Mikheil Janelidze and Mikhail Rusy. Photo: government.by

Political relations between the two countries are flourishing as well: Belarus and Georgia are increasingly coordinating their foreign policy positions. In Minsk, Makei and Janelidze signed a programme of cooperation between the Georgian and the Belarusian foreign ministries for 2018-2019.

‘We have virtually no questions on which we disagree… The Georgians are our brothers’, Lukashenka told the Georgian official. Seeking to please his guest, the Belarusian leader even expressed his appreciation of the fact that the first human beings outside Africa lived in prehistoric Georgia.

Tbilisi values Minsk’s support for Georgia’s sovereignty and territorial integrity. In return, it does not hesitate to take a separate road than other European countries in regard to problems with democracy in Belarus. Georgia was the only European nation to refuse to support the recent UN HRC resolution on the situation of human rights in Belarus.

In Minsk, the top Georgian diplomat met with the leaders of both chambers of the Belarusian rubber stamp parliament, accommodating the Belarusian authorities’ plans to bolster their international recognition. They discussed preparations of the visit of Irakli Kobakhidze, the Speaker of the Georgian Parliament, to Belarus in November of this year.

Is recognising parliament part of a barter deal?

When it comes to recognition of Belarus’s puppet parliament, Poland remains the uncontested champion among European nations. On 29-31 August, Ryszard Terlecki, vice-speaker of the Polish Sejm, led a team of Polish MPs and government officials on his second visit to Belarus.

Tarlecki inaugurated high-level dialogue between European MPs and their Belarusian ‘colleagues’ in August 2016, thus de facto recognising them as peers, i.e. as a legitimate and viable parliament. Stanisław Karczewski, the Speaker of the Polish Senate, picked up the baton later in December.

In early 2017, Belarusian legislators paid a return visit to Warsaw. Only the brutal treatment of peaceful protestors by the Belarusian authorities in March dissuaded Terlecki from coming to Minsk in April to see his friends in the Belarusian parliament.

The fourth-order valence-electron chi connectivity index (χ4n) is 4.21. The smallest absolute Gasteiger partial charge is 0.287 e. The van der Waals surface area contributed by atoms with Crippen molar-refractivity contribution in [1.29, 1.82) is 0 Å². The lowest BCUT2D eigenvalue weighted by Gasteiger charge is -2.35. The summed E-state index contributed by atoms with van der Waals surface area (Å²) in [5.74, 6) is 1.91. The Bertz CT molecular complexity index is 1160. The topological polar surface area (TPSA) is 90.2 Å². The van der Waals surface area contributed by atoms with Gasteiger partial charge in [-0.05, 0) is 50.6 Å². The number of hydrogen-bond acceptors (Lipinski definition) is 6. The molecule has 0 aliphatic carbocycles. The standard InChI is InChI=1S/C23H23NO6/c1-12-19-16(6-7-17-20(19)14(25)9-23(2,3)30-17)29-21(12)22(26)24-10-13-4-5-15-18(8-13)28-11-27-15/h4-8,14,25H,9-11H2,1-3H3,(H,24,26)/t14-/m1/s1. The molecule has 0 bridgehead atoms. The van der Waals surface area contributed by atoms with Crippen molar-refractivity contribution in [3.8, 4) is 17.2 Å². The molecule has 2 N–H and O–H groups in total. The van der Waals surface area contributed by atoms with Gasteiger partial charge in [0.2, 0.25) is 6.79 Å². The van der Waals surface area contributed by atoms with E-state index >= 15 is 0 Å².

This time, Polish MPs held meetings in both chambers of the Belarusian legislature; they also called on Deputy Prime Minister Mikhail Rusy and deputy foreign minister Oleg Kravchenko. Terlecki and his colleagues also met with activists from the Polish minority in Belarus and Belarusian opposition leaders.

Ryszard Terlecki (right) in the Belarusian parliament. Photo: house.gov.by

‘We are planning to do everything possible to make relations between our countries even stronger’, Ryszard Terlecki said during the visit. It can only be hoped that the Polish politician realises that his fellow MPs in Belarus have no say in this matter.

Polish MPs may be attempting to trade recognition of Belarus’s legislature by an EU country’s parliament for a few concessions from the Belarusian executive branch. Tarlecki happened to mention certain priority concerns during his visit.

Poland wants the Belarusian government to legitimise the unrecognised Union of Poles in Belarus, to facilitate education in the Polish language, to ease restrictions on Polish-born priests and to allow the broadcast of the TVP Polonia channel in Belarus. Polish MPs have also been lobbying for the interests of Polish business in the country.

The Belarusian government has maintained dialogue with Polish officials for a few years. However, except for the noticeable advancement in trade and investment, Poland’s new policy in its relations with Belarus has brought no visible solutions to the key areas of concern.

Similar patterns are observable in Belarus’s relations with other European partners.

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Igar Gubarevich
Igar Gubarevich
Igar Gubarevich is a senior analyst of the Ostrogorski Centre in Minsk. For a number of years he has been working in various diplomatic positions at the Belarusian Foreign Ministry.